Why in this picture

this picture are the length and height of a plane given as x feet long and y feet high but the wingspan is described as a z-foot wingspan? Are they the same units? How can I choose which one to use?

  • Note that it's not "63 feet height". It's "63 feet tall".
    – M.A.R.
    Mar 9, 2015 at 12:57
  • It's always a six-foot man (which not everyone hyphenates), never a six-feet man. But with the slightly difference construction I'm six feet tall, well over 10% of native speakers (including me) normally say I'm six foot tall (neither of those are ever hyphenated in the written form). Mar 9, 2015 at 15:07
  • 1
    There are two reasons why this is as shown. The first is that the part-of-speech of the length and height are not the same as the wingspan. The other is habit when describing plane dimensions. He could have just adhered to semantic parallelism when noting all of the dimensions.
    – Gary
    Mar 10, 2015 at 1:29

1 Answer 1


In Standard English, foot and feet have their own rules when they are used in combination with numbers to form expressions for units of measure: a four-foot plank, but not a four feet plank; also correct is a plank four feet long (or, less frequently, four foot long). When foot is combined with numbers greater than one to refer to simple distance, however, only the plural feet is used: a ledge 20 feet (not foot) away. At that speed, a car moves 88 feet (not foot) in a second.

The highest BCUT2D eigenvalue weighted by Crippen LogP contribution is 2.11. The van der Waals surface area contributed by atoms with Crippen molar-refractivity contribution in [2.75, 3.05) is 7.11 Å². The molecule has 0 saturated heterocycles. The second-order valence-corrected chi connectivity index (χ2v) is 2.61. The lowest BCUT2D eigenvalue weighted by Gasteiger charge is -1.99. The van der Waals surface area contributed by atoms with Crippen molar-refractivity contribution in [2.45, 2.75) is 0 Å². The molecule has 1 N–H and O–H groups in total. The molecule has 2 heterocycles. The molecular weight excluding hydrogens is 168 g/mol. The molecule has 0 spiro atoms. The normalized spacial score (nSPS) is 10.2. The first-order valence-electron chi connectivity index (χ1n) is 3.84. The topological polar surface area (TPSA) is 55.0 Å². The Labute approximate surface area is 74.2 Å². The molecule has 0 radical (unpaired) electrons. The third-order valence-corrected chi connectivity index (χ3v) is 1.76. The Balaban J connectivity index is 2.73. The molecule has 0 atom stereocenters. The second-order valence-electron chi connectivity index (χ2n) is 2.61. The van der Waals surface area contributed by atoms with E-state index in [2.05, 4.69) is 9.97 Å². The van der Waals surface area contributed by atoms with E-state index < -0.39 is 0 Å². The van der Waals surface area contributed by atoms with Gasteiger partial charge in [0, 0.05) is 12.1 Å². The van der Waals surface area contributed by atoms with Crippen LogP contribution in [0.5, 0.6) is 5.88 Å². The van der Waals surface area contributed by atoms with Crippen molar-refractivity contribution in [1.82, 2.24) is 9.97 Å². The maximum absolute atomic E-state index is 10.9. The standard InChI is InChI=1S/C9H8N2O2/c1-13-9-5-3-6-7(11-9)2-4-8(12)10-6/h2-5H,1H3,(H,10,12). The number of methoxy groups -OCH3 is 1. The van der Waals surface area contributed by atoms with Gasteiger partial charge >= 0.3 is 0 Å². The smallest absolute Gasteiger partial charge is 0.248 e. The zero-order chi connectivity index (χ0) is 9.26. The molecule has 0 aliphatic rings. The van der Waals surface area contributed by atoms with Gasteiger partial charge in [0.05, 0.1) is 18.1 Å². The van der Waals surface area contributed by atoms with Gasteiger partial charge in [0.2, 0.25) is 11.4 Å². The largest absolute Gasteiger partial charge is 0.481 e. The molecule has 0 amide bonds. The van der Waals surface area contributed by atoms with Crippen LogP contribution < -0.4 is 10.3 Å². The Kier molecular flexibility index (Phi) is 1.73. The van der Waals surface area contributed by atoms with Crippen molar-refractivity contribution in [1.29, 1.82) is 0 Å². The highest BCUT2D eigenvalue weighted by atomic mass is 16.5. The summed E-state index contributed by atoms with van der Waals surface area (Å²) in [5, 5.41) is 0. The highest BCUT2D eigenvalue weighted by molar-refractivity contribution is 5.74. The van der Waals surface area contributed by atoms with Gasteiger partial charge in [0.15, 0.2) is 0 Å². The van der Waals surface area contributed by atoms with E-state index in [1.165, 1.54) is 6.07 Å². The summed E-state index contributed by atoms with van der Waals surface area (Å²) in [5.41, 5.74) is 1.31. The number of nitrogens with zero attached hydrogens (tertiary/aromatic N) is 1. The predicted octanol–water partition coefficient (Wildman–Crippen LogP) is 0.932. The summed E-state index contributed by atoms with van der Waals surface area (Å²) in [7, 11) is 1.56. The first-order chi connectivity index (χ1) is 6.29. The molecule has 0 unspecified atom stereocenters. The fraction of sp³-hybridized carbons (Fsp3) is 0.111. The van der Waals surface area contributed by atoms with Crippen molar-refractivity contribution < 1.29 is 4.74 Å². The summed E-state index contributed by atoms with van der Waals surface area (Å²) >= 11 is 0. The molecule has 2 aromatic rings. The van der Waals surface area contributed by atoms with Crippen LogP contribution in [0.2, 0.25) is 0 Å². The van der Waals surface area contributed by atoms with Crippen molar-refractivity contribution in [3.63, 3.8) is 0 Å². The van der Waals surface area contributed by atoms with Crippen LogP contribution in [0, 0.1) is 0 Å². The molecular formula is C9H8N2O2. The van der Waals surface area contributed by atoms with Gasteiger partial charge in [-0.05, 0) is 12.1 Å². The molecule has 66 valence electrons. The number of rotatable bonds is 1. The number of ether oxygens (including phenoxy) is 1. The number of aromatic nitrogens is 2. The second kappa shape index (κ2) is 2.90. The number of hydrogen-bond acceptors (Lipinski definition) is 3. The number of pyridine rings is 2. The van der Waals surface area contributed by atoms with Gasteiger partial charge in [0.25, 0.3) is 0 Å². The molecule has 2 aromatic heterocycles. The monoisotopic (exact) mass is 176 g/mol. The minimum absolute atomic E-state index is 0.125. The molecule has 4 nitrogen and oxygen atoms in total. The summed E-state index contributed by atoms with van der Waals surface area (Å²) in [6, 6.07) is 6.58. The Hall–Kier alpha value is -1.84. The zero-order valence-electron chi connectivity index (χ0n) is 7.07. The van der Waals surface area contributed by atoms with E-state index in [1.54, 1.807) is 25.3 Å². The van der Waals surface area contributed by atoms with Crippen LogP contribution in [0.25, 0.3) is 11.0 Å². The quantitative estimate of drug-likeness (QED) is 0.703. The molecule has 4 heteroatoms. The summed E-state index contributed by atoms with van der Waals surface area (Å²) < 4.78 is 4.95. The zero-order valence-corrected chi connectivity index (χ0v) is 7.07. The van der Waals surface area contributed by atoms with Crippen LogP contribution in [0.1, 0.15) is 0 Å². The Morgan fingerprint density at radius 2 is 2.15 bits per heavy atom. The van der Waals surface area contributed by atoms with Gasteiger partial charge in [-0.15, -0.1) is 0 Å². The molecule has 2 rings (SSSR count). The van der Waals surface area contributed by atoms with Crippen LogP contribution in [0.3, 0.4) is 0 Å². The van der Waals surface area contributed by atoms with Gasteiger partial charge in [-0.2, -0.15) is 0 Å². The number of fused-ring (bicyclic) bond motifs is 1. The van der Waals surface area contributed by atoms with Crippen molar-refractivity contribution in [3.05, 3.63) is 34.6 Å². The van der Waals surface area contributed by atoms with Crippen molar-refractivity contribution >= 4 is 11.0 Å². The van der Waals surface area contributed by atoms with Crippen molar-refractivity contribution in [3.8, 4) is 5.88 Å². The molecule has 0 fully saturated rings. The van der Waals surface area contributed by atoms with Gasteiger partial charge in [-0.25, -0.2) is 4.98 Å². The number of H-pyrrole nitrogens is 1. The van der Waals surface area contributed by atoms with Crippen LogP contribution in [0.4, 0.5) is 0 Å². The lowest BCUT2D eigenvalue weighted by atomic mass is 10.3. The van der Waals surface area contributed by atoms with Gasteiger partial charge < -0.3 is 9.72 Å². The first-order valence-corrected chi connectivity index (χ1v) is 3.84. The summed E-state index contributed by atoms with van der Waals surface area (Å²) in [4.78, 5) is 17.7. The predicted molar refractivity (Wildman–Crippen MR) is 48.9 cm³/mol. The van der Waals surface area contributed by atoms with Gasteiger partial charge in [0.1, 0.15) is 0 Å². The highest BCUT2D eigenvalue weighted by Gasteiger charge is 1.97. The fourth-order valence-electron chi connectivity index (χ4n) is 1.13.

Usage note at entry for foot in The American Heritage dictionary.

  • Just to add that Northern BrE would also often colloquially say '6 foot tall' to describe someone's height, or 6 foot under etc. Mar 9, 2015 at 14:05
  • Corpus of Contemporary American English: 3 instances of "six foot under"; 184 of "six feet under". 19 "six foot tall"; 427 "six feet tall". Mar 10, 2015 at 5:40

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